The level of formality
Because it's a Skype interview, human nature dictates that the environment is going to feel less ‘formal' than a traditional job interview. But that doesn't mean you shouldn't be wary of momentarily letting your guard down.
It's still an interview for a job and it's still a business conversation between two professional people (unless one of you is wearing the fishnet stockings)
Resist the temptation to trade war stories. The same rule applies to face-to-face interviews. If the interviewer says "Oh you're calling from Ottawa. I had a wild night there once, God, I dread to think how much we drank" that isn't your cue to play the top-it game and tell him about a night out you had that was wilder and longer.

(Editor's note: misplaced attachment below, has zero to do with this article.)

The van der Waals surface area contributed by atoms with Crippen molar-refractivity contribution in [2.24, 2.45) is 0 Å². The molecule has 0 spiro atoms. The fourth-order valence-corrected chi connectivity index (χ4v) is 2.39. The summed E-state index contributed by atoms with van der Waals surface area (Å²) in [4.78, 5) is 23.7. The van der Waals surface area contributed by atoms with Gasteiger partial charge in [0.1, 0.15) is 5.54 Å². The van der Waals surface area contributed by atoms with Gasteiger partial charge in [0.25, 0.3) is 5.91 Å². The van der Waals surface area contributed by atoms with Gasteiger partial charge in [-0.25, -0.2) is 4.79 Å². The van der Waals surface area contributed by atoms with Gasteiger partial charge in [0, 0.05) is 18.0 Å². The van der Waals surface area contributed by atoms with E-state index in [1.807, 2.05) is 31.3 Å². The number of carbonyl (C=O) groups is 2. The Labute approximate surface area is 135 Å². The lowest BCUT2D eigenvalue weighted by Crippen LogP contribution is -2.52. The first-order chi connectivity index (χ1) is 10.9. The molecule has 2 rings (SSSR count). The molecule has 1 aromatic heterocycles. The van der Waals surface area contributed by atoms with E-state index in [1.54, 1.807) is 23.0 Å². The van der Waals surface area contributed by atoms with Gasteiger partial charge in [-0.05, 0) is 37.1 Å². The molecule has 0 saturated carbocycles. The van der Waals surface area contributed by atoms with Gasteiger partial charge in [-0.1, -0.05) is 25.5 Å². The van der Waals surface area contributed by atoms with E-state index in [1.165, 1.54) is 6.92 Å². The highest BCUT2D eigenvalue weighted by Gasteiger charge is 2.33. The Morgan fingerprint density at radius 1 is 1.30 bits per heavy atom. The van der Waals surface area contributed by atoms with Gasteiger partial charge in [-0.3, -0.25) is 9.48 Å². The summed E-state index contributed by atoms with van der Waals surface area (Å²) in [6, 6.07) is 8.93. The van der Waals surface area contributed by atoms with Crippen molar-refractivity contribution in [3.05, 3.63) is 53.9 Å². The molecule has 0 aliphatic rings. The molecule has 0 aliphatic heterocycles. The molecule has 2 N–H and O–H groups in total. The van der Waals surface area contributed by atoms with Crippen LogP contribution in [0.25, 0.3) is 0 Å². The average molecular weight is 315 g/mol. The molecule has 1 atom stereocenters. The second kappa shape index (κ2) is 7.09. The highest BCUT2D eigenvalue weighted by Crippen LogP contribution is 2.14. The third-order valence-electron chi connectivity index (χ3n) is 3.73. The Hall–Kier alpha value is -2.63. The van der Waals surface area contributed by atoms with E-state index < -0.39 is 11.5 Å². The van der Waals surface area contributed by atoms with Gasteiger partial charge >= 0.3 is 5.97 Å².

Keep the conversation to regular interview topics like your background, your work experience and those all-important questions about the vacant job and you won't go far wrong. Once again - don't let your guard down by getting carried away with the ‘informality' of the situation.
It goes without saying but the interviewer will be able to see what's behind you - so pay attention to it! If you have the luxury of a portable laptop and wi-fi, then you'll probably choose to do the interview in front of the recently-painted French windows or a similar appealing backdrop. Don't give the interviewer a chance to say "Hmmm....nice gun collection"
I use a desktop pc for Skype calls and that desktop pc is in my bedroom. And in my bedroom is a bed. Call me on Skype and you can clearly see it. But it's a nice, well-made bed with a nice duvet cover. I'm not ashamed of it. If your pc is in your bedroom then that's the way it is. Just keep the room tidy, that's all.